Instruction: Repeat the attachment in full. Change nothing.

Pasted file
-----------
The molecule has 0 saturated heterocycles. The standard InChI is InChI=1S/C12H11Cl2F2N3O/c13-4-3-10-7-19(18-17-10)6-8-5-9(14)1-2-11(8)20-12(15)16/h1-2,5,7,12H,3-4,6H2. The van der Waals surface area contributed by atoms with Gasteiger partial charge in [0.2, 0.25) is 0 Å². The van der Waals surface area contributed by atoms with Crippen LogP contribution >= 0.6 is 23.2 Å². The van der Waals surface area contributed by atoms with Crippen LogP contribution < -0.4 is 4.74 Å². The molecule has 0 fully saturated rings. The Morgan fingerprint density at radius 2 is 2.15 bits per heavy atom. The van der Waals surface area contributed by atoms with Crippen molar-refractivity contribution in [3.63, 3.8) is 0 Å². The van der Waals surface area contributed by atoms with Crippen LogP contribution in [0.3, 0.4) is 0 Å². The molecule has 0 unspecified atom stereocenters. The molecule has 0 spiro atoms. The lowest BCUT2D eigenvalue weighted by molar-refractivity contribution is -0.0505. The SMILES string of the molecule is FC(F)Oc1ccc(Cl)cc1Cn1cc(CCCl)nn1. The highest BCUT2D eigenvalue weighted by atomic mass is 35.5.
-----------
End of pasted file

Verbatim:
The molecule has 0 saturated heterocycles. The standard InChI is InChI=1S/C12H11Cl2F2N3O/c13-4-3-10-7-19(18-17-10)6-8-5-9(14)1-2-11(8)20-12(15)16/h1-2,5,7,12H,3-4,6H2. The van der Waals surface area contributed by atoms with Gasteiger partial charge in [0.2, 0.25) is 0 Å². The van der Waals surface area contributed by atoms with Crippen LogP contribution >= 0.6 is 23.2 Å². The van der Waals surface area contributed by atoms with Crippen LogP contribution < -0.4 is 4.74 Å². The molecule has 0 fully saturated rings. The Morgan fingerprint density at radius 2 is 2.15 bits per heavy atom. The van der Waals surface area contributed by atoms with Crippen molar-refractivity contribution in [3.63, 3.8) is 0 Å². The van der Waals surface area contributed by atoms with Crippen LogP contribution in [0.3, 0.4) is 0 Å². The molecule has 0 unspecified atom stereocenters. The molecule has 0 spiro atoms. The lowest BCUT2D eigenvalue weighted by molar-refractivity contribution is -0.0505. The SMILES string of the molecule is FC(F)Oc1ccc(Cl)cc1Cn1cc(CCCl)nn1. The highest BCUT2D eigenvalue weighted by atomic mass is 35.5.